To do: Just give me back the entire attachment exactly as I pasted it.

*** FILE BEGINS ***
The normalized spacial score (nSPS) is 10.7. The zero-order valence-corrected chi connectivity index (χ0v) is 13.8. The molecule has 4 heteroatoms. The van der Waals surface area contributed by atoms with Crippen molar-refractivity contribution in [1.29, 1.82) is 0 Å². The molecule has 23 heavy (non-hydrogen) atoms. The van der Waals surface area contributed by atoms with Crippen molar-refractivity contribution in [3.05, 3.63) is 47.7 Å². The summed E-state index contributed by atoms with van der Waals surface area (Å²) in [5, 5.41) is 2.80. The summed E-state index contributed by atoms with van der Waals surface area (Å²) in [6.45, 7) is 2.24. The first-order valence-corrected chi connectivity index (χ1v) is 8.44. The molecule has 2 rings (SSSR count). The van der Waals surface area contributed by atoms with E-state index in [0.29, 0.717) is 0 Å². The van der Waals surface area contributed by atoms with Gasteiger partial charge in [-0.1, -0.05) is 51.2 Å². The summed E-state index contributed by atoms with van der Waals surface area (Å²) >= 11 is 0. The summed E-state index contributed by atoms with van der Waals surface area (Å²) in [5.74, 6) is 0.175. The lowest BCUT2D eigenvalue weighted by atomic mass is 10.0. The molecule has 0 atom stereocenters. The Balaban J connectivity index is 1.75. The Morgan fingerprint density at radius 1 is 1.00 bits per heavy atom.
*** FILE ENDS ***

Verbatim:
The normalized spacial score (nSPS) is 10.7. The zero-order valence-corrected chi connectivity index (χ0v) is 13.8. The molecule has 4 heteroatoms. The van der Waals surface area contributed by atoms with Crippen molar-refractivity contribution in [1.29, 1.82) is 0 Å². The molecule has 23 heavy (non-hydrogen) atoms. The van der Waals surface area contributed by atoms with Crippen molar-refractivity contribution in [3.05, 3.63) is 47.7 Å². The summed E-state index contributed by atoms with van der Waals surface area (Å²) in [5, 5.41) is 2.80. The summed E-state index contributed by atoms with van der Waals surface area (Å²) in [6.45, 7) is 2.24. The first-order valence-corrected chi connectivity index (χ1v) is 8.44. The molecule has 2 rings (SSSR count). The van der Waals surface area contributed by atoms with E-state index in [0.29, 0.717) is 0 Å². The van der Waals surface area contributed by atoms with Gasteiger partial charge in [-0.1, -0.05) is 51.2 Å². The summed E-state index contributed by atoms with van der Waals surface area (Å²) >= 11 is 0. The summed E-state index contributed by atoms with van der Waals surface area (Å²) in [5.74, 6) is 0.175. The lowest BCUT2D eigenvalue weighted by atomic mass is 10.0. The molecule has 0 atom stereocenters. The Balaban J connectivity index is 1.75. The Morgan fingerprint density at radius 1 is 1.00 bits per heavy atom.